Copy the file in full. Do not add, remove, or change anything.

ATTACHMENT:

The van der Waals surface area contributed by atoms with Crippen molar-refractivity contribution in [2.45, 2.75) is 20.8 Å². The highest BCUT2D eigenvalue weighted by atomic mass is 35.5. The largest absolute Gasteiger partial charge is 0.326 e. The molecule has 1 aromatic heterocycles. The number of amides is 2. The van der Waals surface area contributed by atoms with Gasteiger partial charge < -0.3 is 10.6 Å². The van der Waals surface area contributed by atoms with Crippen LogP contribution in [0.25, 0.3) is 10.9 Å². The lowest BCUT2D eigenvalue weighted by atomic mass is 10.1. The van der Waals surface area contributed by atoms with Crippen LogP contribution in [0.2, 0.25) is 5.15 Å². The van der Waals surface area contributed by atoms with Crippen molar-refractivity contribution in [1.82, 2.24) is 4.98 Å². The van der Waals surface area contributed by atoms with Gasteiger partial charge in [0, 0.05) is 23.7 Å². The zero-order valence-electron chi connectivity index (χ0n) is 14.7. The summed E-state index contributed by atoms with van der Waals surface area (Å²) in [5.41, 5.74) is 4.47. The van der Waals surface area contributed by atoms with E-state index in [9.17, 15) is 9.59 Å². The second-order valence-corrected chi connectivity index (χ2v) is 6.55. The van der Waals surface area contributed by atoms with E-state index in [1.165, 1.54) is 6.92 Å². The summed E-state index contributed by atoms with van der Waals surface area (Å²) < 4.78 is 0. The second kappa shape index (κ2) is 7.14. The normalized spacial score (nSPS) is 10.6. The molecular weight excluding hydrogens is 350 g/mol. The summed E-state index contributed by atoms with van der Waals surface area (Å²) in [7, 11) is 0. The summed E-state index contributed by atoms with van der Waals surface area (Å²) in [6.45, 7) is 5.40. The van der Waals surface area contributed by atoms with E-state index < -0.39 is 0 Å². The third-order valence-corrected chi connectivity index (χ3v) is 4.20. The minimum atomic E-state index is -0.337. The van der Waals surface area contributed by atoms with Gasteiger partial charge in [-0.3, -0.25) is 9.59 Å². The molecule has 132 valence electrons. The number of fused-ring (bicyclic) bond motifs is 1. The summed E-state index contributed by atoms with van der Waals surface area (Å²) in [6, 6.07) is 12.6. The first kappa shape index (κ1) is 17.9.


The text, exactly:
The van der Waals surface area contributed by atoms with Crippen molar-refractivity contribution in [2.45, 2.75) is 20.8 Å². The highest BCUT2D eigenvalue weighted by atomic mass is 35.5. The largest absolute Gasteiger partial charge is 0.326 e. The molecule has 1 aromatic heterocycles. The number of amides is 2. The van der Waals surface area contributed by atoms with Gasteiger partial charge < -0.3 is 10.6 Å². The van der Waals surface area contributed by atoms with Crippen LogP contribution in [0.25, 0.3) is 10.9 Å². The lowest BCUT2D eigenvalue weighted by atomic mass is 10.1. The van der Waals surface area contributed by atoms with Crippen LogP contribution in [0.2, 0.25) is 5.15 Å². The van der Waals surface area contributed by atoms with Crippen molar-refractivity contribution in [1.82, 2.24) is 4.98 Å². The van der Waals surface area contributed by atoms with Gasteiger partial charge in [0, 0.05) is 23.7 Å². The zero-order valence-electron chi connectivity index (χ0n) is 14.7. The summed E-state index contributed by atoms with van der Waals surface area (Å²) in [5.41, 5.74) is 4.47. The van der Waals surface area contributed by atoms with E-state index in [9.17, 15) is 9.59 Å². The second-order valence-corrected chi connectivity index (χ2v) is 6.55. The van der Waals surface area contributed by atoms with E-state index in [1.165, 1.54) is 6.92 Å². The summed E-state index contributed by atoms with van der Waals surface area (Å²) < 4.78 is 0. The second kappa shape index (κ2) is 7.14. The normalized spacial score (nSPS) is 10.6. The molecular weight excluding hydrogens is 350 g/mol. The summed E-state index contributed by atoms with van der Waals surface area (Å²) in [7, 11) is 0. The summed E-state index contributed by atoms with van der Waals surface area (Å²) in [6.45, 7) is 5.40. The van der Waals surface area contributed by atoms with E-state index < -0.39 is 0 Å². The third-order valence-corrected chi connectivity index (χ3v) is 4.20. The minimum atomic E-state index is -0.337. The van der Waals surface area contributed by atoms with Gasteiger partial charge in [-0.3, -0.25) is 9.59 Å². The molecule has 132 valence electrons. The number of fused-ring (bicyclic) bond motifs is 1. The summed E-state index contributed by atoms with van der Waals surface area (Å²) in [6, 6.07) is 12.6. The first kappa shape index (κ1) is 17.9.